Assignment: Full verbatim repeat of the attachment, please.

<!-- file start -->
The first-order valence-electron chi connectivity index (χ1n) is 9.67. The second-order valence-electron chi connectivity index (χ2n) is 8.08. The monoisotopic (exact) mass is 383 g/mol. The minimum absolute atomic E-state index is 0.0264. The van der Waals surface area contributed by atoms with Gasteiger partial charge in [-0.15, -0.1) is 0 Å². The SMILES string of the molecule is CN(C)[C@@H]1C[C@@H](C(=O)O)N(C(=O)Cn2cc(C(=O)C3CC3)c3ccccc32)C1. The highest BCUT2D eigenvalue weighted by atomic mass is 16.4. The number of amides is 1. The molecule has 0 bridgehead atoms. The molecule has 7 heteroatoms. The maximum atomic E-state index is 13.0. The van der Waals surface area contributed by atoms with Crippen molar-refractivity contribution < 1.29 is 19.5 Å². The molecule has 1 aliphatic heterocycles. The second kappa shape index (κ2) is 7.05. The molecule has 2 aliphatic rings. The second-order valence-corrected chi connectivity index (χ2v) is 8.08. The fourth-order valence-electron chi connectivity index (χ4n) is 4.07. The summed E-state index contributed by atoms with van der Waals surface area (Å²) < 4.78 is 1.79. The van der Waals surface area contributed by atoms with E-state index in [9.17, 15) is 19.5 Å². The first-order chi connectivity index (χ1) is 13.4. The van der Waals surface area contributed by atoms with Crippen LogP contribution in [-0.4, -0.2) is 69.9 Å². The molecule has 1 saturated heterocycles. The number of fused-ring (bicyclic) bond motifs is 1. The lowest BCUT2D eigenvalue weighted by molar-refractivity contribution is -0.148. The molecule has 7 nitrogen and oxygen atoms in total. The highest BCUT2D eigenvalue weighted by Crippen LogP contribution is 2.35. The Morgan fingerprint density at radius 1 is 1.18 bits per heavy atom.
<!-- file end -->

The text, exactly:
The first-order valence-electron chi connectivity index (χ1n) is 9.67. The second-order valence-electron chi connectivity index (χ2n) is 8.08. The monoisotopic (exact) mass is 383 g/mol. The minimum absolute atomic E-state index is 0.0264. The van der Waals surface area contributed by atoms with Gasteiger partial charge in [-0.15, -0.1) is 0 Å². The SMILES string of the molecule is CN(C)[C@@H]1C[C@@H](C(=O)O)N(C(=O)Cn2cc(C(=O)C3CC3)c3ccccc32)C1. The highest BCUT2D eigenvalue weighted by atomic mass is 16.4. The number of amides is 1. The molecule has 0 bridgehead atoms. The molecule has 7 heteroatoms. The maximum atomic E-state index is 13.0. The van der Waals surface area contributed by atoms with Crippen molar-refractivity contribution < 1.29 is 19.5 Å². The molecule has 1 aliphatic heterocycles. The second kappa shape index (κ2) is 7.05. The molecule has 2 aliphatic rings. The second-order valence-corrected chi connectivity index (χ2v) is 8.08. The fourth-order valence-electron chi connectivity index (χ4n) is 4.07. The summed E-state index contributed by atoms with van der Waals surface area (Å²) < 4.78 is 1.79. The van der Waals surface area contributed by atoms with E-state index in [9.17, 15) is 19.5 Å². The first-order chi connectivity index (χ1) is 13.4. The van der Waals surface area contributed by atoms with Crippen LogP contribution in [-0.4, -0.2) is 69.9 Å². The molecule has 1 saturated heterocycles. The number of fused-ring (bicyclic) bond motifs is 1. The lowest BCUT2D eigenvalue weighted by molar-refractivity contribution is -0.148. The molecule has 7 nitrogen and oxygen atoms in total. The highest BCUT2D eigenvalue weighted by Crippen LogP contribution is 2.35. The Morgan fingerprint density at radius 1 is 1.18 bits per heavy atom.